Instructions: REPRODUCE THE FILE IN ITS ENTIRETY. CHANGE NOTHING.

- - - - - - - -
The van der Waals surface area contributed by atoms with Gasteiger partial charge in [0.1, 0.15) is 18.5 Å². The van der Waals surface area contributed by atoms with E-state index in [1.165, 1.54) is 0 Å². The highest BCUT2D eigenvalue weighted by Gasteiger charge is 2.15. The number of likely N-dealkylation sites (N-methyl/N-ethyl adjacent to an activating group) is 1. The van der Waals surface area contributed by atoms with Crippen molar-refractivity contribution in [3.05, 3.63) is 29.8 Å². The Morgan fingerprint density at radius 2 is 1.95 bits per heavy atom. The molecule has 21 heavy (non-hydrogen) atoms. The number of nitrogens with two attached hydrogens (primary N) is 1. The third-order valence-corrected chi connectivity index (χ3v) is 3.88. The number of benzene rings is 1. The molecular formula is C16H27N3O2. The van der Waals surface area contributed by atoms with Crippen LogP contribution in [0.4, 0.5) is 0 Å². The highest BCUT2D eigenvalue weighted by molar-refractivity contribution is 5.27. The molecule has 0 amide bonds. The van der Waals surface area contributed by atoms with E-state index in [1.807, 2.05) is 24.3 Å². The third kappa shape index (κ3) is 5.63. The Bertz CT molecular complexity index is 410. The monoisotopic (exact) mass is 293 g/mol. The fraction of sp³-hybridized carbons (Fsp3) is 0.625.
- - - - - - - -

The van der Waals surface area contributed by atoms with Gasteiger partial charge in [0.1, 0.15) is 18.5 Å². The van der Waals surface area contributed by atoms with E-state index in [1.165, 1.54) is 0 Å². The highest BCUT2D eigenvalue weighted by Gasteiger charge is 2.15. The number of likely N-dealkylation sites (N-methyl/N-ethyl adjacent to an activating group) is 1. The van der Waals surface area contributed by atoms with Crippen molar-refractivity contribution in [3.05, 3.63) is 29.8 Å². The Morgan fingerprint density at radius 2 is 1.95 bits per heavy atom. The molecule has 21 heavy (non-hydrogen) atoms. The number of nitrogens with two attached hydrogens (primary N) is 1. The third-order valence-corrected chi connectivity index (χ3v) is 3.88. The number of benzene rings is 1. The molecular formula is C16H27N3O2. The van der Waals surface area contributed by atoms with Crippen LogP contribution in [0.4, 0.5) is 0 Å². The highest BCUT2D eigenvalue weighted by molar-refractivity contribution is 5.27. The molecule has 0 amide bonds. The van der Waals surface area contributed by atoms with E-state index in [1.807, 2.05) is 24.3 Å². The third kappa shape index (κ3) is 5.63. The Bertz CT molecular complexity index is 410. The monoisotopic (exact) mass is 293 g/mol. The fraction of sp³-hybridized carbons (Fsp3) is 0.625.